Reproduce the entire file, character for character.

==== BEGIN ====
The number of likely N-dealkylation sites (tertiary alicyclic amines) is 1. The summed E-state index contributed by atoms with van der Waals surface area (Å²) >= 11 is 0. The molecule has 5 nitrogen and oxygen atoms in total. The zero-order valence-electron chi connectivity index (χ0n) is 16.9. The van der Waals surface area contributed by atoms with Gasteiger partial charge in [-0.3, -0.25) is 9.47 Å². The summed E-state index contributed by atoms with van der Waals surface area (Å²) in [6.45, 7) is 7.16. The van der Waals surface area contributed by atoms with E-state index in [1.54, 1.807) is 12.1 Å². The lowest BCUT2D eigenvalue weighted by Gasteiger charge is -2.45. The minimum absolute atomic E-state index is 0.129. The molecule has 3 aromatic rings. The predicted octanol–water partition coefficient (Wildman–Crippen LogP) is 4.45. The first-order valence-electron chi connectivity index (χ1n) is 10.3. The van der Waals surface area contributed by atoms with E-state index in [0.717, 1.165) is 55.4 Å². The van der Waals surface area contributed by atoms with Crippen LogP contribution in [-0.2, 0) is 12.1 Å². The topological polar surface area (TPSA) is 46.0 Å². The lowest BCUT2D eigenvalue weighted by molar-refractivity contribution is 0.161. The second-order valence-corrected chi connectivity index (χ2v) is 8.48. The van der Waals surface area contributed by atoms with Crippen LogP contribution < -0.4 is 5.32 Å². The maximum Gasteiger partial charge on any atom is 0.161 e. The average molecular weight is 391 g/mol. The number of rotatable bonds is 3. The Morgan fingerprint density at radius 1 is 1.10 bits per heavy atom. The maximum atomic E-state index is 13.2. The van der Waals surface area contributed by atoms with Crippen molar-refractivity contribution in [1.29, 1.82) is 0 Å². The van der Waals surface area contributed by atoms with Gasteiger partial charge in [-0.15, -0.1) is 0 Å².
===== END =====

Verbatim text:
The number of likely N-dealkylation sites (tertiary alicyclic amines) is 1. The summed E-state index contributed by atoms with van der Waals surface area (Å²) >= 11 is 0. The molecule has 5 nitrogen and oxygen atoms in total. The zero-order valence-electron chi connectivity index (χ0n) is 16.9. The van der Waals surface area contributed by atoms with Gasteiger partial charge in [-0.3, -0.25) is 9.47 Å². The summed E-state index contributed by atoms with van der Waals surface area (Å²) in [6.45, 7) is 7.16. The van der Waals surface area contributed by atoms with E-state index in [1.54, 1.807) is 12.1 Å². The lowest BCUT2D eigenvalue weighted by Gasteiger charge is -2.45. The minimum absolute atomic E-state index is 0.129. The molecule has 3 aromatic rings. The predicted octanol–water partition coefficient (Wildman–Crippen LogP) is 4.45. The first-order valence-electron chi connectivity index (χ1n) is 10.3. The van der Waals surface area contributed by atoms with E-state index in [0.717, 1.165) is 55.4 Å². The van der Waals surface area contributed by atoms with Crippen LogP contribution in [-0.2, 0) is 12.1 Å². The topological polar surface area (TPSA) is 46.0 Å². The lowest BCUT2D eigenvalue weighted by molar-refractivity contribution is 0.161. The second-order valence-corrected chi connectivity index (χ2v) is 8.48. The van der Waals surface area contributed by atoms with Crippen LogP contribution < -0.4 is 5.32 Å². The maximum Gasteiger partial charge on any atom is 0.161 e. The average molecular weight is 391 g/mol. The number of rotatable bonds is 3. The Morgan fingerprint density at radius 1 is 1.10 bits per heavy atom. The maximum atomic E-state index is 13.2. The van der Waals surface area contributed by atoms with Crippen molar-refractivity contribution in [1.29, 1.82) is 0 Å². The van der Waals surface area contributed by atoms with Gasteiger partial charge in [-0.15, -0.1) is 0 Å².